Interview with Ryan Walker, PA | Psychiatrist

Please share your Professional Background. I initially studied law and started practicing but I wasn’t passionate about it. Studied physician assistant PA and specialized in psychiatry in Western Massachusetts. I have been practicing with Elevate psychiatry since. 

How long has Carolina been your patient? For about 3 months. Since May 2021. 

What is Carolina’s diagnosis? Postpartum depression 

What medications is she currently taking? Duloxetine 60 mg and Olanzapina 7.5 mgs which is pretty much the mid range of the dosage. 

What type of clients do you work with? I exclusively see adults (18 to 90 years old). I see a wide range of patients of diverse income levels and different psychiatric illnesses and disorders. From regular disorders to more complex patients. 

What experience do you have with postpartum depression? At any given time I see about 5 patients with postpartum depression whom I see every 2-4 weeks for medication management. 

When do you recommend for people to seek help? As soon as possible. With the earliest onset of signs of feeling depression or symptoms. There is an online assessment – Edinburgh postnatal depression scale – that people can do. 

I highly recommend reaching out to a professional in order to avoid long and short term negative effects on parents and child. Ppd can decrease time of breastfeeding and bond of mother and child for example. 

Long term cognitive mental health of child can include effects such as a decrease in language development, an increase probability in levels of anxiety and depression in children. 

What is the therapy plan recommended for postpartum depression cases? Generally antidepressants we like to use as they tend to be safer with breastfeeding. SSRIs like zoloft. SNRIs (one of meds I’m taking) that is effective and minimally passes to breastmilk. Another one we like to use is wellbutrin. They are effective and safe for child as well. 

  • > I was told at the Mercy hospital psychiatric unit that my medications were not safe for breastfeeding so I was throwing away the pumped milk and weaned off days after being hospitalized. I was sad about this as breastfeeding has always been important for me and I was really proud of reaching 8 months and Emma growing healthily although the last pediatrician visit she hadn’t increased as much weight as the Doctor wanted to see. I feel that that visit and conversation was an offset to my emotional whirlwind and the pediatrician was not too sensitive about it.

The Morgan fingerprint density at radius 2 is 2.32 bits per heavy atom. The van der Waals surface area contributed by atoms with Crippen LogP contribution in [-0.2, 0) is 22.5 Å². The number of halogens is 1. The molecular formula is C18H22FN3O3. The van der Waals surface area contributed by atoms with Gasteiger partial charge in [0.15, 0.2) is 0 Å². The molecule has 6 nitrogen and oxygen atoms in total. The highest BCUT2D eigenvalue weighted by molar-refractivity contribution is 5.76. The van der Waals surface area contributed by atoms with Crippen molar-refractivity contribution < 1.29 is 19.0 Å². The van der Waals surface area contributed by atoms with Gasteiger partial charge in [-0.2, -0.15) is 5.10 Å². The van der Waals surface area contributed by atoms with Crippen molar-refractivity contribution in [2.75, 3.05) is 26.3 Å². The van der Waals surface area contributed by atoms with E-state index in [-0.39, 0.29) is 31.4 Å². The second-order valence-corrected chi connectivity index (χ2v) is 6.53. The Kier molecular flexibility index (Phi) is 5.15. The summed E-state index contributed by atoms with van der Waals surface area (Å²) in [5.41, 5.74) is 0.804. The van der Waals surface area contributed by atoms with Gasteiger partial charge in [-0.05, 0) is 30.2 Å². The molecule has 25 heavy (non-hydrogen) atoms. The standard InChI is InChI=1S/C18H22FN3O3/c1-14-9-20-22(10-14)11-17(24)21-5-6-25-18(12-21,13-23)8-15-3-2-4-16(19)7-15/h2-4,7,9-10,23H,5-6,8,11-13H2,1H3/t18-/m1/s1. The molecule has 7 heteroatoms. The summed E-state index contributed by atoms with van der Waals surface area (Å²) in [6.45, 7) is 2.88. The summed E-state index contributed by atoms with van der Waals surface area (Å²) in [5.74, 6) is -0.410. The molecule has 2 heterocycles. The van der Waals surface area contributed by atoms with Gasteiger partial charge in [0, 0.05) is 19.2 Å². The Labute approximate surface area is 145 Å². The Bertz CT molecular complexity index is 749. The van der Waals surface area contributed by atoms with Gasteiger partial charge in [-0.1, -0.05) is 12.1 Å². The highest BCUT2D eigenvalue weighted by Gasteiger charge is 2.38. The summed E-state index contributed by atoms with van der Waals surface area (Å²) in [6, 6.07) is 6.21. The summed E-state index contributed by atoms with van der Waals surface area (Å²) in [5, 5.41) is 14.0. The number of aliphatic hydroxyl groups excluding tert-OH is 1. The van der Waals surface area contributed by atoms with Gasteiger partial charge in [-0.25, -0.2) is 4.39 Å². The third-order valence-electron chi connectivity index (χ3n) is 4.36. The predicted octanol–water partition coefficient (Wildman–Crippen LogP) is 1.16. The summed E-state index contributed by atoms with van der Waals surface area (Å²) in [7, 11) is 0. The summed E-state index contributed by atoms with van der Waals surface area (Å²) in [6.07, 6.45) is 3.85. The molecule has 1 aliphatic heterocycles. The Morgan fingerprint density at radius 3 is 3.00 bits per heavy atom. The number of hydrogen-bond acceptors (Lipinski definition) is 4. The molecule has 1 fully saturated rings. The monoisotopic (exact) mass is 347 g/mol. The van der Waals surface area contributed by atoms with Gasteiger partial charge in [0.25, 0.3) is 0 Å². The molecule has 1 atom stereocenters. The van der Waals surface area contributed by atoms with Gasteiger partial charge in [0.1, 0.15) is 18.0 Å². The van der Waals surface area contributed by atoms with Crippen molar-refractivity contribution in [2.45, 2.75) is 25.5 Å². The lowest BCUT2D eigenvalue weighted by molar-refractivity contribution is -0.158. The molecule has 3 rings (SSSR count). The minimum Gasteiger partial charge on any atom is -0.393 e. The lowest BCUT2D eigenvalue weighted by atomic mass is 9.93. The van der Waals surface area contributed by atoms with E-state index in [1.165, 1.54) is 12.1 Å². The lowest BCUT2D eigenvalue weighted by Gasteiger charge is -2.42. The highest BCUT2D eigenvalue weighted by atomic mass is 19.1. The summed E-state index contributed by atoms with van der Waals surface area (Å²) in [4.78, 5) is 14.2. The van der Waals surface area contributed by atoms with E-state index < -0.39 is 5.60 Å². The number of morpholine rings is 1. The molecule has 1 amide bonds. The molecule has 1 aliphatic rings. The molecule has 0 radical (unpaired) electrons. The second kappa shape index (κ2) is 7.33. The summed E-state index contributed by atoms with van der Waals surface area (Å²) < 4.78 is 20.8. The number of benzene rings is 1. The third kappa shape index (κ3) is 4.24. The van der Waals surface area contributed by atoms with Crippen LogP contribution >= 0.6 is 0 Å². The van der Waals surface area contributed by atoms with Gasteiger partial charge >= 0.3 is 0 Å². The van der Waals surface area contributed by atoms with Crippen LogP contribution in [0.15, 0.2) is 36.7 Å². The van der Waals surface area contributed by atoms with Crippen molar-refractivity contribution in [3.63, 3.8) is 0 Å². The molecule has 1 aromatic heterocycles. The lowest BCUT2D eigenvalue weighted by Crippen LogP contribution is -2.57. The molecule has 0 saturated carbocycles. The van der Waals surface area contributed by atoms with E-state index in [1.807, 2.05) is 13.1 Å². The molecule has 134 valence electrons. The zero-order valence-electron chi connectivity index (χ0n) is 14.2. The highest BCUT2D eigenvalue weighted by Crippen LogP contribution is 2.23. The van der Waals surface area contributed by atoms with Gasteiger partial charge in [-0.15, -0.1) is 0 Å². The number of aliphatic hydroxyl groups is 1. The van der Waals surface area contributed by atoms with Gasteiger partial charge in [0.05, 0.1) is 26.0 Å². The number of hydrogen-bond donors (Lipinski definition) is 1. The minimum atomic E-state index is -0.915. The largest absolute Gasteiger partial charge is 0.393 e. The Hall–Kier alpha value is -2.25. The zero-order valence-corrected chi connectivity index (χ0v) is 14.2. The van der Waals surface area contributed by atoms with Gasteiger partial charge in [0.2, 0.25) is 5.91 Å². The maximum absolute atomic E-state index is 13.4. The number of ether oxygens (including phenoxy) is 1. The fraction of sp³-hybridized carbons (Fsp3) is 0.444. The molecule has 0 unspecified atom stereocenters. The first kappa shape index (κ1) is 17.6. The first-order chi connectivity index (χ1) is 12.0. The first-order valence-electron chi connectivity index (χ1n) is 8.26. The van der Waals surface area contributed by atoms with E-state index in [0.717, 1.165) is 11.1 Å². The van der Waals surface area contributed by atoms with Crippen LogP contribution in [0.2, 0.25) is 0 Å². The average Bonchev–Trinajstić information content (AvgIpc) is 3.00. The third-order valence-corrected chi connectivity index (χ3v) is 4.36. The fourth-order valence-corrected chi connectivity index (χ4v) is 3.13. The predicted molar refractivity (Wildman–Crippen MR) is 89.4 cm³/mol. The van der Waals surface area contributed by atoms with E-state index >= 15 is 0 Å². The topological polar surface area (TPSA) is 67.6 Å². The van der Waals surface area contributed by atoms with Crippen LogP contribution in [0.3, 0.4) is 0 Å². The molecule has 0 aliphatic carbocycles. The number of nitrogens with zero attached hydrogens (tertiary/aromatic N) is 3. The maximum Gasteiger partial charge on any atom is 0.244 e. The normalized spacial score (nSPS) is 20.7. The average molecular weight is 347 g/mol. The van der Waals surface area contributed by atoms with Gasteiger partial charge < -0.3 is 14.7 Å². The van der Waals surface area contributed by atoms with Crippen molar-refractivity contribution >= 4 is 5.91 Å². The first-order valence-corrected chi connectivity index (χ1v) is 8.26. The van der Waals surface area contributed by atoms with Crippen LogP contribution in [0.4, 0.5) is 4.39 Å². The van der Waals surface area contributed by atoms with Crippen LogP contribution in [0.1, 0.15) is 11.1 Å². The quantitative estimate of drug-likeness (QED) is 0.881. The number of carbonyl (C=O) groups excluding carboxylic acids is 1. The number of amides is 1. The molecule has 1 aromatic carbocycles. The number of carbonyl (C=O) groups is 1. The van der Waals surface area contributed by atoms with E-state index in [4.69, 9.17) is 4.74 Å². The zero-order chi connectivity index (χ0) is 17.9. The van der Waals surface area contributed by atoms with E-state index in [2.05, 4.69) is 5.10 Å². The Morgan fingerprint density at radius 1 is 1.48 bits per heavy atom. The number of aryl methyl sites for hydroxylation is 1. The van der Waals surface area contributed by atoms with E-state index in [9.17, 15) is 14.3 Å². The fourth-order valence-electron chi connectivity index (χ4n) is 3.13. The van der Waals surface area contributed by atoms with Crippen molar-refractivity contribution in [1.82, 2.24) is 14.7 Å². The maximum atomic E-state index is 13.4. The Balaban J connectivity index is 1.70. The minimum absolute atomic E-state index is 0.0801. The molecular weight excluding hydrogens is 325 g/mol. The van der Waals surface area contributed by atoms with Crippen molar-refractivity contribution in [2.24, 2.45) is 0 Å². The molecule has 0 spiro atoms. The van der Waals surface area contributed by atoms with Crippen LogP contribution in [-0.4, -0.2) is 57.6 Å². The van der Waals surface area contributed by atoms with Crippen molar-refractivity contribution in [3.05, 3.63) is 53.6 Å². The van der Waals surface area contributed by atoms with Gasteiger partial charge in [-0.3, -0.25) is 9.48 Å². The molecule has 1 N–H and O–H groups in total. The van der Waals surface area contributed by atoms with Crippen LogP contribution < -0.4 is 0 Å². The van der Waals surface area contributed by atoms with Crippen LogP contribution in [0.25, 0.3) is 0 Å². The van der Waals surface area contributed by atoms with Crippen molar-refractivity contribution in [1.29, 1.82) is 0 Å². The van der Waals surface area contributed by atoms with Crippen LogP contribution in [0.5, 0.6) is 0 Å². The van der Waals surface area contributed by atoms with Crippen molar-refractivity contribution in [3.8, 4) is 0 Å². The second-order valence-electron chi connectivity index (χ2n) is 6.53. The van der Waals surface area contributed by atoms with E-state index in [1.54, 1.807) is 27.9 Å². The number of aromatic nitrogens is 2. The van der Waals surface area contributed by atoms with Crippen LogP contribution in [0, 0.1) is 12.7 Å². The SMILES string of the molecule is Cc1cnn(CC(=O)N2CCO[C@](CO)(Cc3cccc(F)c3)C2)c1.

What research / statistics do you have on postpartum depression? 

The prevalence in the US of moms that experience postpartum depression is 9-10 % and it’s about 10-16% worldwide. Interestingly to note is that fathers can also go through postpartum depression. Typically moms start feeling signs of depression within a 12 month period following birth but postpartum depression can technically start during the pregnancy. 

Although the exact cause is unknown there are a few factors that can contribute such as genetic susceptibility , hormonal changes people go through and pre existing psychological disorders. The exact cause is still unknown but it is thought to be a multifactorial thing. Nothing with the brain is white and black. 

What are some online resources that people can use? I usually direct people to two main resources. One is more generic and the other is more specific for postpartum. 

The more generic one is: nami.org (National Alliance on Mental Illness) that has easy to understand information that is accurate, non stigmatized and unbiased that also has support groups by state. 

Specific for postpartum disorders is: postpartum.net with information and local support groups that people can access.

What signs and symptoms should people be looking for? Depression has a lot of physical and cognitive symptoms. Physical symptoms are sometimes harder to notice as they include symptoms such as fatigue, which most moms will be feeling or noticing anyways. Mood symptoms include a fancy way of saying feeling down, anhedonia which is another fancy way of the feeling of not finding joy in things you normally like to do, feelings of worthlessness or guilt, decrease concentration and decision making (Carolina and I speak a lot about this one). Suicidal thoughts or ideations. If you feel even one of those you should reach out to your primary Doctor, OBGYN or Psychiatrist to get screened.

Therapy is also very helpful. Ideally treatment would include both therapy and medication but doing one or the other is better than nothing.

  • of context to this post. I saw Ryan about two weeks after being hospitalized. I will write a post about deciding on my psychiatrist as I saw two simultaneously after leaving the Hospital. One was recommended by my family and is highly experienced in postpartum depression and is an ex OBGYN in Argentina. Ryan was recommended by a colleague of Richards and his group is also covered by our insurance. For full disclosure, psychiatrist visits in the US can range from $150 to $400 per session without insurance.

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